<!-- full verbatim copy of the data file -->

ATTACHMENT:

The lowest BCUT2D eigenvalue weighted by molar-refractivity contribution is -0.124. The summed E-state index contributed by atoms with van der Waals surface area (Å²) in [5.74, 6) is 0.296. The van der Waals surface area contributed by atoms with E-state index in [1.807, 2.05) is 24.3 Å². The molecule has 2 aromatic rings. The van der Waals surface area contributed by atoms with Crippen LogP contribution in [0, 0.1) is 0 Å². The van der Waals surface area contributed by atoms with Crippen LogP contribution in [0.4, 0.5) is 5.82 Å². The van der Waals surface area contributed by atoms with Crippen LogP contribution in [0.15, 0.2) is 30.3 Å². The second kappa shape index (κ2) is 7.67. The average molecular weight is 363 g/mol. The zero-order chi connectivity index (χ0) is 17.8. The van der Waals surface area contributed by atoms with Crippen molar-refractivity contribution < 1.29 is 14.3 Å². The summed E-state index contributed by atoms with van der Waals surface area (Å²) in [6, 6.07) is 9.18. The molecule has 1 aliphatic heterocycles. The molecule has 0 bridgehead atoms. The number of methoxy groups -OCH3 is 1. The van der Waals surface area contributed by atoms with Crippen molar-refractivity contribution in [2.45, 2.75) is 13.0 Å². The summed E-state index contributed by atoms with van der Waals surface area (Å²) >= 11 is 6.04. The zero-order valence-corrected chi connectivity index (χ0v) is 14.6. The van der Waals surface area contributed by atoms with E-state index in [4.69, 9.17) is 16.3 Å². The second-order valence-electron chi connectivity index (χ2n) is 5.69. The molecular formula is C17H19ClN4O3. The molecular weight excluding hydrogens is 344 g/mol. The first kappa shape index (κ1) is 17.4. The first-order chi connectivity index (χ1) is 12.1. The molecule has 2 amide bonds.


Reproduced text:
The lowest BCUT2D eigenvalue weighted by molar-refractivity contribution is -0.124. The summed E-state index contributed by atoms with van der Waals surface area (Å²) in [5.74, 6) is 0.296. The van der Waals surface area contributed by atoms with E-state index in [1.807, 2.05) is 24.3 Å². The molecule has 2 aromatic rings. The van der Waals surface area contributed by atoms with Crippen LogP contribution in [0, 0.1) is 0 Å². The van der Waals surface area contributed by atoms with Crippen LogP contribution in [0.4, 0.5) is 5.82 Å². The van der Waals surface area contributed by atoms with Crippen LogP contribution in [0.15, 0.2) is 30.3 Å². The second kappa shape index (κ2) is 7.67. The average molecular weight is 363 g/mol. The zero-order chi connectivity index (χ0) is 17.8. The van der Waals surface area contributed by atoms with Crippen molar-refractivity contribution < 1.29 is 14.3 Å². The summed E-state index contributed by atoms with van der Waals surface area (Å²) in [6, 6.07) is 9.18. The molecule has 1 aliphatic heterocycles. The molecule has 0 bridgehead atoms. The number of methoxy groups -OCH3 is 1. The van der Waals surface area contributed by atoms with Crippen molar-refractivity contribution in [2.45, 2.75) is 13.0 Å². The summed E-state index contributed by atoms with van der Waals surface area (Å²) >= 11 is 6.04. The zero-order valence-corrected chi connectivity index (χ0v) is 14.6. The van der Waals surface area contributed by atoms with E-state index in [4.69, 9.17) is 16.3 Å². The second-order valence-electron chi connectivity index (χ2n) is 5.69. The molecular formula is C17H19ClN4O3. The molecular weight excluding hydrogens is 344 g/mol. The first kappa shape index (κ1) is 17.4. The first-order chi connectivity index (χ1) is 12.1. The molecule has 2 amide bonds.